Jasminum polyanthum. Many-flowered jasmine. Winter jasmine. Pink jasmine.
Native to: Myanmar, China.
The scent of Jasminum polyanthum is so creamy, white-green, and fluffy that it seems less like a jasmine and more like a mix of sandalwood (Santalum spp.) and star jasmine (Trachelospermum jasminoides-- not a true jasmine). The base is buttery like sandalwood, without being oily, as if butter had no fat. The flower's lush dreaminess is similary to the warm amber humidity of star jasmine, but drier. Star jasmine has a wet scent with more body, transporting you to a rainforest, while J. polyanthum's perfume takes place on a soft tropical beach with sand so bleached and uniform in grain size that you cannot pick out the coral from the shells. Like plumeria, it borders on suntan lotion with its anti-gourmand milkiness (lotion). And other Jasminum species (grandiflorum and sambac) have a vibrant nectar note bulging between peach and beaujolais. J. polyanthum smells less vibrant and more feathery. Its fragrance is the cockatoo of jasmines. Indolic fecal fecundity is absent. It smells green, young, immature. It has blossomed without ripening. Unlike J. nitidum and laurifolium (angel wing jasmines), it doesn't have the "extra sharp," non-fruity indolic edge that is striking in the angel wing types. Adding to its childlike impression, there is something very nostalgic about J. polyanthum and redolent of a Tonka corporation children's toy from the 1980s: Keypers. The pastel Keypers were made in the shapes of animals (snail, horse, turtle, swan, ladybug) and their pliable plastic bodies had a distinct smell. It was less sweet than the smell of Cabbage Patch dolls, less plasticky than (the unscented) My Little Ponies or Barbies. The Keypers had the faded aroma of a vague flower. Jasminum polyanthum has the same powdery, fluffy scent, but much more concentrated. Sometimes people say they would prefer not to wear carnal smelling perfumes to work or in public-- these are usually compositions heavy in jasmine, orange blossom, tuberose, musks, and animalics. Undoubtedly these are the notes associated with human, animal, and botanical sexualities. I always think it is funny when adults deem perfumes without floral sex organs on display as more appropriate to wear in public, and the more adult scents "obscene." It seems like olfactory catfishing to me, or like dressing as a child. When the obscene thing might actually be dousing oneself in prepubescent drag (no judgment). Because it is less candied, I hesitate to place J. polyanthum among the more childlike, prudish, and sugary Victorian flowers: phlox, carnation, dianthus, heliotrope. To me polyanthum is more along the lines of Bette Davis as Baby Jane than as the baby Baby Jane: the jasmine that dresses like a child.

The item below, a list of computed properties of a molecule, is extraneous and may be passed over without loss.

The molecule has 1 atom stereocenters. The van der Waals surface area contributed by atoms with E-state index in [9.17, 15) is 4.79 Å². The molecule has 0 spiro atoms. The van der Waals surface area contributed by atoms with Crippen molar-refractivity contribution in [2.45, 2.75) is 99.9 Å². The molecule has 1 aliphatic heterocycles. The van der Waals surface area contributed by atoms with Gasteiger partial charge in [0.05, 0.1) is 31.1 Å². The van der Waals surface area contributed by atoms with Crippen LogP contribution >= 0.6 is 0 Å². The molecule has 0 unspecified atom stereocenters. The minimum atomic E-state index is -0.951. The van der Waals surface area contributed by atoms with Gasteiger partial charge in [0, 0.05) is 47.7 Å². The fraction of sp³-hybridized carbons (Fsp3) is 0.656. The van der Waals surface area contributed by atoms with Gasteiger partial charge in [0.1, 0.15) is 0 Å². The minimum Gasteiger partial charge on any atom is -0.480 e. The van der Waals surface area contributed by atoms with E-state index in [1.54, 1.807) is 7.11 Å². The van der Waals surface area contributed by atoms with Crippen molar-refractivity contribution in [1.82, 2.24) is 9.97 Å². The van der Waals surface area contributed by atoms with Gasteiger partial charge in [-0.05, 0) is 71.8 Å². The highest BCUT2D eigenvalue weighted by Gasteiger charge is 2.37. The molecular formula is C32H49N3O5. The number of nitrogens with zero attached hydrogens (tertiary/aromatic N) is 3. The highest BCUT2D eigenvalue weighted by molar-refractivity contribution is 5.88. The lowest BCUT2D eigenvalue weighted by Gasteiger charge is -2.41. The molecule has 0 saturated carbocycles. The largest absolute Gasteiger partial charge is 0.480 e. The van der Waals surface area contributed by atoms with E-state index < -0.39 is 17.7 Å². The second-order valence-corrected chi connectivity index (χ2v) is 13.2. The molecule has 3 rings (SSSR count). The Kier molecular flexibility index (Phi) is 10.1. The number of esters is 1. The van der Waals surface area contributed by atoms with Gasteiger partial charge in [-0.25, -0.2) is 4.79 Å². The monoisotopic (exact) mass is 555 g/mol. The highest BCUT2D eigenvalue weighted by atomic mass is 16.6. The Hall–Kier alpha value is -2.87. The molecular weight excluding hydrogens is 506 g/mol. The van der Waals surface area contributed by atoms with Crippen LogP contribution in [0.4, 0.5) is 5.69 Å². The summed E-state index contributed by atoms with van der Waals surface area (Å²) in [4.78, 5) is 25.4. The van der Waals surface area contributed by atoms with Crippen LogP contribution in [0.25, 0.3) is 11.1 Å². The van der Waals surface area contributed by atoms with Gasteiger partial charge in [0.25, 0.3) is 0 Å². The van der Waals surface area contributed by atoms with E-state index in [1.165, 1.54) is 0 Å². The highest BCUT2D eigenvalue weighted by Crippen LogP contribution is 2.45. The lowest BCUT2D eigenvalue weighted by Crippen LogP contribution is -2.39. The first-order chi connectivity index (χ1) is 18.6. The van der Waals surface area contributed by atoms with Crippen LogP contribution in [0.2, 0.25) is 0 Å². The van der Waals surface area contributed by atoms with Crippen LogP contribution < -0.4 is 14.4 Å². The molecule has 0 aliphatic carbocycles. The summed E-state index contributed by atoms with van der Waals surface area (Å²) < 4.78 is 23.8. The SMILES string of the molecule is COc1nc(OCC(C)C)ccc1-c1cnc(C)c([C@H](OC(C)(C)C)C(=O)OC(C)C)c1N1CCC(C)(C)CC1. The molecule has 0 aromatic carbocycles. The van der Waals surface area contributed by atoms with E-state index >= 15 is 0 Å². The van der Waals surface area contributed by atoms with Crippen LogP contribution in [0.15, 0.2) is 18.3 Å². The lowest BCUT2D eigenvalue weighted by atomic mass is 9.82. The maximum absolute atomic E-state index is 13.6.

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Copyright 2021 Abby Hinsman for Wild Veil Perfume.